Andrew raised his hands and signed, "Brett, is that you?"

The other guy nodded and signed. "Hello, Andrew. Thank you for coming. I tried to get your attention at the funeral, but your head was down."

Brett was Richard's younger brother who had been deaf since he was a kid. Andrew knew sign language and could communicate with him because Andrew's grandmother had been deaf. Brett could also read lips.

He waved at Phil. "Please come in." He stepped aside, and Andrew and Phil entered. More mourners came in behind them. "Right this way," Brett signed. "Everyone is in the den."

More raw memories came flooding back as Andrew followed Brett through the house where he, Phil and Richard used to play. All of the furniture had changed, and the family pictures had been removed from the walls. The voices got louder as they continued down the hall. There were several women in the kitchen cooking and serving food. Andrew's mother Kelly was one of them.

"Andrew, Phil, come get something to eat," she said.

Andrew didn't have much of an appetite. In fact, his stomach was in knots, but he knew better than to argue with his mother.

"You too, Brett." His mother started dishing up food and passing the plates around to the other women to add bread and cake. Another lady handed them each a soda.

Phil led the way out of the kitchen. "I am going to get fat."

Andrew agreed. The women in the neighborhood were some of the best cooks in Louisiana, and you couldn't visit any of their houses without being offered something to eat. They entered the den. Men were watching a game on the wide-screen television, while the women were sitting around talking. Most of them were eating and drinking, too.

Brett signaled with his head for them to follow him. They ended up on a sofa near the men. Andrew had to force himself to eat. The food was good, but it went down in his stomach like a rock. Luckily, he lived next door, so if something didn't agree with him he could just go there and take an antacid.

Three or four hours passed before some of the people began to leave. Phil had left early because he had to pick his kids up at the in-laws. Everyone gave Brett their condolences as they left. During the time he was there, Andrew learned that Brett had been living in the house since he graduated from college. Had he known, Andrew would have come over at least to say hello. He wondered if Brett knew he had moved in next door. Andrew got his attention and asked him.

Brett nodded and signed, "I've been meaning to come over, but I didn't want to disturb you."

"I would have welcomed the company," Andrew signed back. Brett smiled at him. Andrew's stomach clenched and it had nothing to do with the food. The younger man seated next to him was simply gorgeous…just as Richard had been. "Are you staying here alone tonight?"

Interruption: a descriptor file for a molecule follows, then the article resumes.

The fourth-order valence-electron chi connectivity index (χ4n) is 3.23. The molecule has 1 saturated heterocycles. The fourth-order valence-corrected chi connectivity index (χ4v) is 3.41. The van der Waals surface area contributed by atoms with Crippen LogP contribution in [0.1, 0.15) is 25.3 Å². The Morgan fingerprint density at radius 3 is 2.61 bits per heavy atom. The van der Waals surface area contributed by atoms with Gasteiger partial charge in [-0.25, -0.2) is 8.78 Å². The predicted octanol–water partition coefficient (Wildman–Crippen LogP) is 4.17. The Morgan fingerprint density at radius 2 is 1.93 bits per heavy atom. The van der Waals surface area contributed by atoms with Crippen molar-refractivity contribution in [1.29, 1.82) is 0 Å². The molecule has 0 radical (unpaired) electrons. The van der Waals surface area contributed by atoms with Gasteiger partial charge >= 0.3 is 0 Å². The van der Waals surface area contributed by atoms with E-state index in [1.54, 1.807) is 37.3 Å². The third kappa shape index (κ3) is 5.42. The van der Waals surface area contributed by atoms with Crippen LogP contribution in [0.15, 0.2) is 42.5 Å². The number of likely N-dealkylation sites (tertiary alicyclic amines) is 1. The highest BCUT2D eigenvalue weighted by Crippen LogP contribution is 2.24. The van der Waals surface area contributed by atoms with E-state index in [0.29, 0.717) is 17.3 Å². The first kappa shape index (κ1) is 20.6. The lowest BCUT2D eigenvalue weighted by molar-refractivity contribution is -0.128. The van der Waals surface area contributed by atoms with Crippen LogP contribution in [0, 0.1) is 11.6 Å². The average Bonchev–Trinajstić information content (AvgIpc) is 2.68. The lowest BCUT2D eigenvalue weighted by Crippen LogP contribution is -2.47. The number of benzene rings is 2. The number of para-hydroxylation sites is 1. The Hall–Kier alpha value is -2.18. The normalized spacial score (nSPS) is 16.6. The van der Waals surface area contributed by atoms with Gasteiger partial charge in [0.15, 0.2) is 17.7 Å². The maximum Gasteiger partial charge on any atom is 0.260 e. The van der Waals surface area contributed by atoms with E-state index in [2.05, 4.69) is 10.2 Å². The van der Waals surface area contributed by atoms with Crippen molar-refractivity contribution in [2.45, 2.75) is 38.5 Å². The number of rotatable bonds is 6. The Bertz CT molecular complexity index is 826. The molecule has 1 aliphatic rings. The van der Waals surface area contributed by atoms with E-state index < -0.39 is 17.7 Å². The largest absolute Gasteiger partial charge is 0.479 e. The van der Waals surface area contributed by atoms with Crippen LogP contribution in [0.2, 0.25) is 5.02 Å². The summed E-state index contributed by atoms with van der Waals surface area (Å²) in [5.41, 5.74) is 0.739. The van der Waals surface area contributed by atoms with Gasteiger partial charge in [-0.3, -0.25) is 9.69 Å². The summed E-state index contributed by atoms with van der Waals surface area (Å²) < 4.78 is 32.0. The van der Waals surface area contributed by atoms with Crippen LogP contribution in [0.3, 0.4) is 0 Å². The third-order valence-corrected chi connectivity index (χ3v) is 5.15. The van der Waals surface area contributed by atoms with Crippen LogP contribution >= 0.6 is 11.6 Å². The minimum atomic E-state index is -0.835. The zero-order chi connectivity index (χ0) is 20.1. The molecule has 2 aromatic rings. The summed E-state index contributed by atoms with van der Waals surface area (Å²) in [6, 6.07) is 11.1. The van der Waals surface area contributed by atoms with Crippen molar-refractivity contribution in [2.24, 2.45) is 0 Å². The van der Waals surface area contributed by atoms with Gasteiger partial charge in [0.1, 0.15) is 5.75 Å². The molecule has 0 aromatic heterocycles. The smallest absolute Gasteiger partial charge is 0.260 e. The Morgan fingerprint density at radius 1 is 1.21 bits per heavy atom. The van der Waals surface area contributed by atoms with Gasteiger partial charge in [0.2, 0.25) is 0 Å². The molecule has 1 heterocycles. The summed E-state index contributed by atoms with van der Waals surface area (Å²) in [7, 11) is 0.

Brett nodded again.

"Do you want some company?"

"Not tonight," Brett signed. "I'm kind of tired."

Andrew could understand that. Brett probably still needed time to grieve. To Andrew's knowledge Brett had no other family. "I'll be right next door if you need me."

Brett rewarded him with a weak smile this time. "Okay."

The women cleaned up the kitchen and put the food away. Andrew had helped Brett clean the den. His mother was the last to leave. They both said goodnight to Brett, and Andrew walked his mother to her car.

"Do you think Brett is going to be okay by himself?" he asked her.

"Of course," his mother said. "He's not a baby."

"I know that," Andrew said. "I mean, he's deaf."

"Brett has been taking care of himself for years, and the house is set up with every convenience he needs," she said. "Richard made sure of that just as soon as Brett decided he wanted to move back into their old home. He even got a special light that goes off when the doorbell rings."

"Did Richard move back here to be with him?"

His mother shook her head. "No, he had an apartment not too far away. Brett's supposed to go there next weekend to clean the place out."

"Maybe I should offer to help," Andrew said.

"That would be the neighborly thing to do." She paused. "Brett's putting the house up for sale."

"Why?" Andrew asked.

"He told me the house held too many memories."

Andrew could understand that.

"You're looking for a roommate, aren't you?"

"Yeah," Andrew answered.

"Why don't you ask Brett? You two have known each other since you were kids, and it's better than shacking up with some stranger."

That wouldn't be such a bad idea. But would Brett be willing to move in with him? Andrew opened the car door for her and she got into the car. Andrew waited until she started the engine before going back to the sidewalk. He waved good-bye as she drove away. Andrew turned just in time to see the curtain on the front of Brett's front room window close. Brett had been watching them. Andrew walked toward his house, stopping long enough to get the mail out of the box before entering. His stomach still ached. He showered, took an antacid and went to bed.

A realtor put a For Sale sign on Brett's house the next morning.